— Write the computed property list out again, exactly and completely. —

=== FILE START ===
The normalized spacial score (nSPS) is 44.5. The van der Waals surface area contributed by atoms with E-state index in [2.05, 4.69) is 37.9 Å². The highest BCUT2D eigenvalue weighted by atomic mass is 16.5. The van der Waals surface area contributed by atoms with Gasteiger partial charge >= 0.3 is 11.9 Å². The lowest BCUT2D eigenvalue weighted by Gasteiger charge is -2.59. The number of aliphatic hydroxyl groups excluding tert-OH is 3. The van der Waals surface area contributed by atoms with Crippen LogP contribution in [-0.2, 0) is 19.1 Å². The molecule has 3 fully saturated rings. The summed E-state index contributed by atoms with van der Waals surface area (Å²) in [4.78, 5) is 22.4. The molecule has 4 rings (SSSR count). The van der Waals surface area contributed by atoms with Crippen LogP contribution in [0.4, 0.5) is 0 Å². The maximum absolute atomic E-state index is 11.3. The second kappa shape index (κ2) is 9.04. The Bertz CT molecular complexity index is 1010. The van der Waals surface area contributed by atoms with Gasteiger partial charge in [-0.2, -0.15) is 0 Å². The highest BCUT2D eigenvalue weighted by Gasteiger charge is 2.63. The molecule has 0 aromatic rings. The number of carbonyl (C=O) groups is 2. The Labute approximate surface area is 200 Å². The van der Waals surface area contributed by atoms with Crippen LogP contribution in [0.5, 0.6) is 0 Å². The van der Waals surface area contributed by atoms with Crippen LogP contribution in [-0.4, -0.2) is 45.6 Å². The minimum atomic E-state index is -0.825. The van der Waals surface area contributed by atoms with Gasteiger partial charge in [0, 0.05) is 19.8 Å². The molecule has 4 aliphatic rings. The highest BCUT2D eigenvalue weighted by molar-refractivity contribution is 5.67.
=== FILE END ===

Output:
The normalized spacial score (nSPS) is 44.5. The van der Waals surface area contributed by atoms with E-state index in [2.05, 4.69) is 37.9 Å². The highest BCUT2D eigenvalue weighted by atomic mass is 16.5. The van der Waals surface area contributed by atoms with Gasteiger partial charge >= 0.3 is 11.9 Å². The lowest BCUT2D eigenvalue weighted by Gasteiger charge is -2.59. The number of aliphatic hydroxyl groups excluding tert-OH is 3. The van der Waals surface area contributed by atoms with Crippen LogP contribution in [-0.2, 0) is 19.1 Å². The molecule has 3 fully saturated rings. The summed E-state index contributed by atoms with van der Waals surface area (Å²) in [4.78, 5) is 22.4. The molecule has 4 rings (SSSR count). The van der Waals surface area contributed by atoms with Crippen LogP contribution in [0.4, 0.5) is 0 Å². The maximum absolute atomic E-state index is 11.3. The second kappa shape index (κ2) is 9.04. The Bertz CT molecular complexity index is 1010. The van der Waals surface area contributed by atoms with Gasteiger partial charge in [-0.2, -0.15) is 0 Å². The highest BCUT2D eigenvalue weighted by Gasteiger charge is 2.63. The molecule has 0 aromatic rings. The number of carbonyl (C=O) groups is 2. The Labute approximate surface area is 200 Å². The van der Waals surface area contributed by atoms with Crippen LogP contribution in [0.5, 0.6) is 0 Å². The van der Waals surface area contributed by atoms with Crippen LogP contribution in [-0.4, -0.2) is 45.6 Å². The minimum atomic E-state index is -0.825. The van der Waals surface area contributed by atoms with Gasteiger partial charge in [0, 0.05) is 19.8 Å². The molecule has 4 aliphatic rings. The highest BCUT2D eigenvalue weighted by molar-refractivity contribution is 5.67.